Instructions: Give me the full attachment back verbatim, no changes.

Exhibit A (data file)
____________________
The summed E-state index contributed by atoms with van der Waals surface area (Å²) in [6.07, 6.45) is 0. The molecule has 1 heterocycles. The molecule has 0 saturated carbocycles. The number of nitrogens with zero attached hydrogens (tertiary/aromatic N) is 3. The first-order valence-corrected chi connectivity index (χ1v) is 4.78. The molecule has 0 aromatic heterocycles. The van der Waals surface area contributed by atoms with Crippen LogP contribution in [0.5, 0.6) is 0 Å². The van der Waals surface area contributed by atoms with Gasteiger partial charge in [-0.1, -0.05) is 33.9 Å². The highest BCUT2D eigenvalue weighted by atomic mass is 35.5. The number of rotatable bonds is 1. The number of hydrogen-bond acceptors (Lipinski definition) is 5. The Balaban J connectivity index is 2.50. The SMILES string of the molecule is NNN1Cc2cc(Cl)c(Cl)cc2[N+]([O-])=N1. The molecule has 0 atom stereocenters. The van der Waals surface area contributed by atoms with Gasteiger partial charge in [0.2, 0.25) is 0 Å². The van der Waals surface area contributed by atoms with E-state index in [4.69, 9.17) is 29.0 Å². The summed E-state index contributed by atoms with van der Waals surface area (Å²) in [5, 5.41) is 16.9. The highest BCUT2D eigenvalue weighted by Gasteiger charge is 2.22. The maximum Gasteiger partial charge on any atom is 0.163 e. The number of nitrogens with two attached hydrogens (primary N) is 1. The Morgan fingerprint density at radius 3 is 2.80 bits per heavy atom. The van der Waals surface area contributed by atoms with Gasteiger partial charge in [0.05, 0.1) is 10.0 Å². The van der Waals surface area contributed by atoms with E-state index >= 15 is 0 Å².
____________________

The summed E-state index contributed by atoms with van der Waals surface area (Å²) in [6.07, 6.45) is 0. The molecule has 1 heterocycles. The molecule has 0 saturated carbocycles. The number of nitrogens with zero attached hydrogens (tertiary/aromatic N) is 3. The first-order valence-corrected chi connectivity index (χ1v) is 4.78. The molecule has 0 aromatic heterocycles. The van der Waals surface area contributed by atoms with Crippen LogP contribution in [0.5, 0.6) is 0 Å². The van der Waals surface area contributed by atoms with Gasteiger partial charge in [-0.1, -0.05) is 33.9 Å². The highest BCUT2D eigenvalue weighted by atomic mass is 35.5. The number of rotatable bonds is 1. The number of hydrogen-bond acceptors (Lipinski definition) is 5. The Balaban J connectivity index is 2.50. The SMILES string of the molecule is NNN1Cc2cc(Cl)c(Cl)cc2[N+]([O-])=N1. The molecule has 0 atom stereocenters. The van der Waals surface area contributed by atoms with Gasteiger partial charge in [0.2, 0.25) is 0 Å². The van der Waals surface area contributed by atoms with E-state index in [4.69, 9.17) is 29.0 Å². The summed E-state index contributed by atoms with van der Waals surface area (Å²) in [5, 5.41) is 16.9. The highest BCUT2D eigenvalue weighted by Gasteiger charge is 2.22. The maximum Gasteiger partial charge on any atom is 0.163 e. The number of nitrogens with two attached hydrogens (primary N) is 1. The Morgan fingerprint density at radius 3 is 2.80 bits per heavy atom. The van der Waals surface area contributed by atoms with Gasteiger partial charge in [0.05, 0.1) is 10.0 Å². The van der Waals surface area contributed by atoms with E-state index >= 15 is 0 Å².